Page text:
By Maureen McTaggart
I might be petrified of squirrels, especially the grey one that keeps me from my front door while it stashes food in the plant pot (unlike the red squirrel, left, by Chris Weston), but even in London N1 I am mesmerised by the antics of the local wildlife and tempted to reach for a camera. And that's exactly what young photographers in schools and community centres will be encouraged to do for the forthcoming British Wildlife Photography Awards .There's time to work some activities into lessons or a school visit as they won't be launched until April 2 (check the website). The awards are open to photographers of all nationalities (so long as the pictures are of British wildlife) and include two under-17 categories to persuade young people, schools and community youth groups to take part.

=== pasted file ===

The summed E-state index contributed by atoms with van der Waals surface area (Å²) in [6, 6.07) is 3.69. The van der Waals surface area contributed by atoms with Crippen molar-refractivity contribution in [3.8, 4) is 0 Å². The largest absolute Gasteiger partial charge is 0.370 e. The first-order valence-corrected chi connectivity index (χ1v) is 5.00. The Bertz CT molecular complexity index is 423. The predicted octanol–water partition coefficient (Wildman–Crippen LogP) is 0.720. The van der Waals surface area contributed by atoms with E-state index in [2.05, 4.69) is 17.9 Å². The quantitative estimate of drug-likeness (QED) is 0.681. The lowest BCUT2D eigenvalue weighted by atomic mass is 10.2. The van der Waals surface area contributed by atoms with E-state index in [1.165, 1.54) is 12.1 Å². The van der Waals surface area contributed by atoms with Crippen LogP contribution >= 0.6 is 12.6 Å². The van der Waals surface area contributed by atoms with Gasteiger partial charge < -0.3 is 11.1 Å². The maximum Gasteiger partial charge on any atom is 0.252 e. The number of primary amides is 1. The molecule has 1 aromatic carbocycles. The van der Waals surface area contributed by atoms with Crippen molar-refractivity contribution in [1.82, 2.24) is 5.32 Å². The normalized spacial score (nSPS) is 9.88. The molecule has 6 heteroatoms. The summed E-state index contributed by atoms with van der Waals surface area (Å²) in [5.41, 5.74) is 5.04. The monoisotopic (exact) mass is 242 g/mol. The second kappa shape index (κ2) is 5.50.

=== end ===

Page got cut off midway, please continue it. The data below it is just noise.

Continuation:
Entries, digital or film-based, should be in by July 31 and must do homage to the natural world. They can be anything from images of plants, through sea life to land creatures to highlight “the great wealth and diversity of the natural history of the United Kingdom”.
Photographs entered by hopeful snappers will be whittled down by a team of judges including Sue Herdman, the National Trust's magazine editor, Isla Robertson, from the National Trust for Scotland's photolibrary and Greg Armfield, head of photography for WWF UK. Prizes will be awarded in each of the seven categories with overall winners for British Wildlife Photographer (£5,000), Young British Wildlife Photographer (£500), School and Youth Group, British Wildlife Photography Award (£1,000).
Pictures commended by the judges will be included in a nationwide touring exhibition starting with a stint at London’s Hoopers Gallery, Clerkenwell, from September 24. The only downside is that there is a fee for entries - to cover administration and exhibiition costs. This has been kept to a mininum for schools of £5.